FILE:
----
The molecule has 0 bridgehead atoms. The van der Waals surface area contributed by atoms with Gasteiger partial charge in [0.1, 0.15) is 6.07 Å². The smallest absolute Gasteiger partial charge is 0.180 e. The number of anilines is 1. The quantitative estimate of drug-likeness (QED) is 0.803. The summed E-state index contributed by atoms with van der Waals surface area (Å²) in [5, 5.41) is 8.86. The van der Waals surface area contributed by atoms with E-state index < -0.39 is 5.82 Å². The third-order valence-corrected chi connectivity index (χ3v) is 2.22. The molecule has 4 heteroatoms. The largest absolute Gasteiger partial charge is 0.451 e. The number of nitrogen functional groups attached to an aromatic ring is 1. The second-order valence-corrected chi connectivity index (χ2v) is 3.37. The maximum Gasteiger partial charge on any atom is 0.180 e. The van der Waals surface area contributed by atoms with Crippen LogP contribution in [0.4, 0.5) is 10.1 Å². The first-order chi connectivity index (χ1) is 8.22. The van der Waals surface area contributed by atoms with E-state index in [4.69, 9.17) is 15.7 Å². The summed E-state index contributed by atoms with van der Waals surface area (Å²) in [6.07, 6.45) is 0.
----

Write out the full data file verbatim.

The molecule has 0 bridgehead atoms. The van der Waals surface area contributed by atoms with Gasteiger partial charge in [0.1, 0.15) is 6.07 Å². The smallest absolute Gasteiger partial charge is 0.180 e. The number of anilines is 1. The quantitative estimate of drug-likeness (QED) is 0.803. The summed E-state index contributed by atoms with van der Waals surface area (Å²) in [5, 5.41) is 8.86. The van der Waals surface area contributed by atoms with E-state index < -0.39 is 5.82 Å². The third-order valence-corrected chi connectivity index (χ3v) is 2.22. The molecule has 4 heteroatoms. The largest absolute Gasteiger partial charge is 0.451 e. The number of nitrogen functional groups attached to an aromatic ring is 1. The second-order valence-corrected chi connectivity index (χ2v) is 3.37. The maximum Gasteiger partial charge on any atom is 0.180 e. The van der Waals surface area contributed by atoms with Crippen LogP contribution in [0.4, 0.5) is 10.1 Å². The first-order chi connectivity index (χ1) is 8.22. The van der Waals surface area contributed by atoms with E-state index in [4.69, 9.17) is 15.7 Å². The summed E-state index contributed by atoms with van der Waals surface area (Å²) in [6.07, 6.45) is 0.